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Bird Feeders Alter Migration Patterns, Detrimental to Evolution

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Bird feeders have become a big trend in North America and Europe, especially those areas that face cooler winters with changing seasons. Many feel like they’re doing birds a favor by offering them feeders with seed to feed them during the winter when resources aren’t as plentiful; but a new study has showed that this behavior can change migration patterns and is in turn, detrimental to the evolution of the species.

A study conducted by scientists at the University of Frieburg in Germany, concludes that the feeding of European blackcap birds during the winter months in England, prevents some of the population from migrating to Spain where a warmer climate provides a wealth of resources and nourishment to the feathered friends. With seed available in backyard feeders, many blackcaps choose to stick close to home, remaining locally later into the winter, or even in some cases permanently.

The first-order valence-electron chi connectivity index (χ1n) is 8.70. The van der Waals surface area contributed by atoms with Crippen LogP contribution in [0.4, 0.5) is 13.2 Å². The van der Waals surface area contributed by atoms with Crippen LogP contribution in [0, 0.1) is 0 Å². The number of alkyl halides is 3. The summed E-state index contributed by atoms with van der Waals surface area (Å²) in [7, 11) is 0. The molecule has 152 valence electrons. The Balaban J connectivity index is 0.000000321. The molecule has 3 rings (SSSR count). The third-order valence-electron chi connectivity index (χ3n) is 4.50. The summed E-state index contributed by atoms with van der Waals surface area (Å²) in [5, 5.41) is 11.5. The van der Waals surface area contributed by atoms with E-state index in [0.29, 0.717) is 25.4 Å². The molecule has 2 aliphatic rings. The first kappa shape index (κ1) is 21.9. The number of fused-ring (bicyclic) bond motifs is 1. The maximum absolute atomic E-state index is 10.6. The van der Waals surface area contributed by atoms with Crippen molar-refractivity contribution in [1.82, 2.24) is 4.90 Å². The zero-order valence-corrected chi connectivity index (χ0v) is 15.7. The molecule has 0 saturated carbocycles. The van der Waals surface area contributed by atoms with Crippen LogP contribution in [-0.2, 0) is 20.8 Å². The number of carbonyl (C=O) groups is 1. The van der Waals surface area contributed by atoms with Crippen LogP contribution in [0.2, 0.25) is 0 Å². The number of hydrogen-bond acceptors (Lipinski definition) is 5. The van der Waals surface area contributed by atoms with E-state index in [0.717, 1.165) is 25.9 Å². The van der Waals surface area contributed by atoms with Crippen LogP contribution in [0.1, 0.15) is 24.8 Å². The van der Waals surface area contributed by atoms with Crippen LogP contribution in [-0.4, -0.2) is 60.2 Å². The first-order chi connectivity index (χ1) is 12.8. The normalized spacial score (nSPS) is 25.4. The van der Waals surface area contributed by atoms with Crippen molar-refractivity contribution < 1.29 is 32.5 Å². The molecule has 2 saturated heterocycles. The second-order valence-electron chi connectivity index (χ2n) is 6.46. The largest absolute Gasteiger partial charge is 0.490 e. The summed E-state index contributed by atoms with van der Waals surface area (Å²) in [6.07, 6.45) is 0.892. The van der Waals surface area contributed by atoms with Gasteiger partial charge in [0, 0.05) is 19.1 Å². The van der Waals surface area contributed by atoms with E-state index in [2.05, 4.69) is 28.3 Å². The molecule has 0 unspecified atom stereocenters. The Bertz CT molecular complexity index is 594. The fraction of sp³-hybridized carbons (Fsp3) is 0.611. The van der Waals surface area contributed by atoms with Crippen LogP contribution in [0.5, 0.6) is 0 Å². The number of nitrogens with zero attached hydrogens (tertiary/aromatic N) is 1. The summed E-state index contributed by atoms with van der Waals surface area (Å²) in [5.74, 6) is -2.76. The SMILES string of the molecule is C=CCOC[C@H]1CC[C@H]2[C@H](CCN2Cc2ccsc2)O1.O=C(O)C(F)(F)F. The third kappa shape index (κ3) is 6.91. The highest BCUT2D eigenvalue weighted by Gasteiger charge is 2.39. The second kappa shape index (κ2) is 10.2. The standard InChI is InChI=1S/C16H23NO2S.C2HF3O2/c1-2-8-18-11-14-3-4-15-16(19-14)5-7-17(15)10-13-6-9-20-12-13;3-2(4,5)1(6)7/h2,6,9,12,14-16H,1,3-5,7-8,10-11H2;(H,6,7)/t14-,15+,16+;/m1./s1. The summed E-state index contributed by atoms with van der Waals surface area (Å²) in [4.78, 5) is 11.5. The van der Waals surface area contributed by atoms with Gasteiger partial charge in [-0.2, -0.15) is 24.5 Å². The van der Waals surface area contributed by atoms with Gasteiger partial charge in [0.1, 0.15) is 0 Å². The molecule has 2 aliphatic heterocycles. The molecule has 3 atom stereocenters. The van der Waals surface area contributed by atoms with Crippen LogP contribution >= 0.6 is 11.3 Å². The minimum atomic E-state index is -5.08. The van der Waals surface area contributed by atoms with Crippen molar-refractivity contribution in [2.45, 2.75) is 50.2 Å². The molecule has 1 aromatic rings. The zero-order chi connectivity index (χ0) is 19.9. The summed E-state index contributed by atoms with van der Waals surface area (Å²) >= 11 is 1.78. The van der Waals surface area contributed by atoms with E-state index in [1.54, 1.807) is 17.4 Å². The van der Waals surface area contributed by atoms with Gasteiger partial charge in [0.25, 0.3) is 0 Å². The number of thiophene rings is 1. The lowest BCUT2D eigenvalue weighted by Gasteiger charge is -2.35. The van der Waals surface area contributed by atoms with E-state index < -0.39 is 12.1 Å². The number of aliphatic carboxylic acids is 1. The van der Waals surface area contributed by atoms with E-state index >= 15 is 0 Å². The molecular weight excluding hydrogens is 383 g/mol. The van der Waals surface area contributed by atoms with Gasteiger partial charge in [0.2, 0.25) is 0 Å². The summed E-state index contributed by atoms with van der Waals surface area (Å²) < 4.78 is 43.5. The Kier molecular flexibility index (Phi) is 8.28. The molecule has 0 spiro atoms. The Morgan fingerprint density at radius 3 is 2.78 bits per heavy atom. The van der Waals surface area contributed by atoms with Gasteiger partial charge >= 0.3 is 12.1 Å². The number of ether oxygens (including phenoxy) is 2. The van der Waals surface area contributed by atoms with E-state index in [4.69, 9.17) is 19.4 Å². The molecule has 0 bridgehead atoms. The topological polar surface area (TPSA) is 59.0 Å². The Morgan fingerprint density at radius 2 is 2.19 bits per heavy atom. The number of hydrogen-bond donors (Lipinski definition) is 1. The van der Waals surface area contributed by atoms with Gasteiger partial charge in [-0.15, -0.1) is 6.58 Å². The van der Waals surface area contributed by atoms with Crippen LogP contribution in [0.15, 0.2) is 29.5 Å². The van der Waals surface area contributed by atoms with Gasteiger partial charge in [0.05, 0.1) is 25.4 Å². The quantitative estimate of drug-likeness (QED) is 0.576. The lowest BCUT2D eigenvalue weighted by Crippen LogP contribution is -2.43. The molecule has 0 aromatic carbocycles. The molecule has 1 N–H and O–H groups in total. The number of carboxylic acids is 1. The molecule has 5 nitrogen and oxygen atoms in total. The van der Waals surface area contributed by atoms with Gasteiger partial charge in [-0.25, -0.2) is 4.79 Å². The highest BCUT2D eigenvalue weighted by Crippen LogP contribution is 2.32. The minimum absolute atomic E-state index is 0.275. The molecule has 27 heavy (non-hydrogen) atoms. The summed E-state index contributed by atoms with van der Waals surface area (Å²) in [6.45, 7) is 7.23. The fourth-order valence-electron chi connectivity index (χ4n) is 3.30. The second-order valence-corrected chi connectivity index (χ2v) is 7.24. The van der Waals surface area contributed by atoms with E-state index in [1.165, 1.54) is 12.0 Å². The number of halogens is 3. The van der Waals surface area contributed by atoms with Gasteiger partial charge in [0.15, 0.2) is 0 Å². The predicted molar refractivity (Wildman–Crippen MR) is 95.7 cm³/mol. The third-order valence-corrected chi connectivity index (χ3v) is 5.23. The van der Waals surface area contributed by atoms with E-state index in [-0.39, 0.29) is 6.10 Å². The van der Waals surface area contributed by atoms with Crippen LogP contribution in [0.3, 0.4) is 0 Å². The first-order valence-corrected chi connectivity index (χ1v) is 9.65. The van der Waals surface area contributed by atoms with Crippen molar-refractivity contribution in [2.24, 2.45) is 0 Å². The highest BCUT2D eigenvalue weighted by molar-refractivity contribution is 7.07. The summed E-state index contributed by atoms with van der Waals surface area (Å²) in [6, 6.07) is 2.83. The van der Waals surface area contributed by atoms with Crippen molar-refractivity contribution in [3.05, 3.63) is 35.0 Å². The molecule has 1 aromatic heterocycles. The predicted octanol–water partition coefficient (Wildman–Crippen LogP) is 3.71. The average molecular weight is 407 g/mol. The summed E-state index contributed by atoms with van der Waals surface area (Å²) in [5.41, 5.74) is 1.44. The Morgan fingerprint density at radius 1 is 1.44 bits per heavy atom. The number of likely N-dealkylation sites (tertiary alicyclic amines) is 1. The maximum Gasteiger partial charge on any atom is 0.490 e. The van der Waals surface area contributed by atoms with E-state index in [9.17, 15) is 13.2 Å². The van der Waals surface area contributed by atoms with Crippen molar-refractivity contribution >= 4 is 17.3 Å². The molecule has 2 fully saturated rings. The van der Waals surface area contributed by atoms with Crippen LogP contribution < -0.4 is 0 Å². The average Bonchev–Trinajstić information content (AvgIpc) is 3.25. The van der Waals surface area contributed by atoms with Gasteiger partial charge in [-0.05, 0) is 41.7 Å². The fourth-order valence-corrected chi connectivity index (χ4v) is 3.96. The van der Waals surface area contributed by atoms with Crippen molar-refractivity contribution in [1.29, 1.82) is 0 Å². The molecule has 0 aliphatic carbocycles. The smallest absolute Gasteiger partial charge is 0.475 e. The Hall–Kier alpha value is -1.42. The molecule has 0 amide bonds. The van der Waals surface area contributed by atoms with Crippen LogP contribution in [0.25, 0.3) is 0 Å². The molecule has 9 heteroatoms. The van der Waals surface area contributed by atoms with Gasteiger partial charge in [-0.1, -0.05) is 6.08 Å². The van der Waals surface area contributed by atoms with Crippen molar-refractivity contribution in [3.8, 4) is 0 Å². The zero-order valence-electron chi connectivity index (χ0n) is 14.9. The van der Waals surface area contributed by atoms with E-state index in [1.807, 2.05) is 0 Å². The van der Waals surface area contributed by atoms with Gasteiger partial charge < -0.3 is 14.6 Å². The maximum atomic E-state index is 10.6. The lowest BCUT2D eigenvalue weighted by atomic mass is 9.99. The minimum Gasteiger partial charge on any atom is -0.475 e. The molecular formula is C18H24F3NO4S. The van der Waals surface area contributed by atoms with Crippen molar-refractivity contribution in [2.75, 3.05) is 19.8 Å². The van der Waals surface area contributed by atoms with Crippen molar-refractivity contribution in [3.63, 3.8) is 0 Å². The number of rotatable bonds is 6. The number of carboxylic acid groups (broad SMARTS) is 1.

Others that do migrate to warmer climates, even briefly, often return earlier in order to claim their territory that’s in close proximity to the best bird feeders. It’s clear that bird feeders alter migration patterns; a trend that is also applicable in North America, but the affects go beyond that, since they can be detrimental to evolution.

According to the study, the migratory patterns that have resulted from the availability of birdfeeders have actually created a division among one species. After testing a chemical in the bird’s claws that acts like a signature, researchers discovered that there is a split in evolution. Those that migrate to feed during the winter differ from those that stay close to home; and each category tends to breed with one another.

Some researchers involved with this study believe that these evolutionary changes are harmless, but no matter which way you spin in it, this is an example of human influence changing the natural course of the environment.

Image Via: Flickr User Sergey Y with a Creative Commons License

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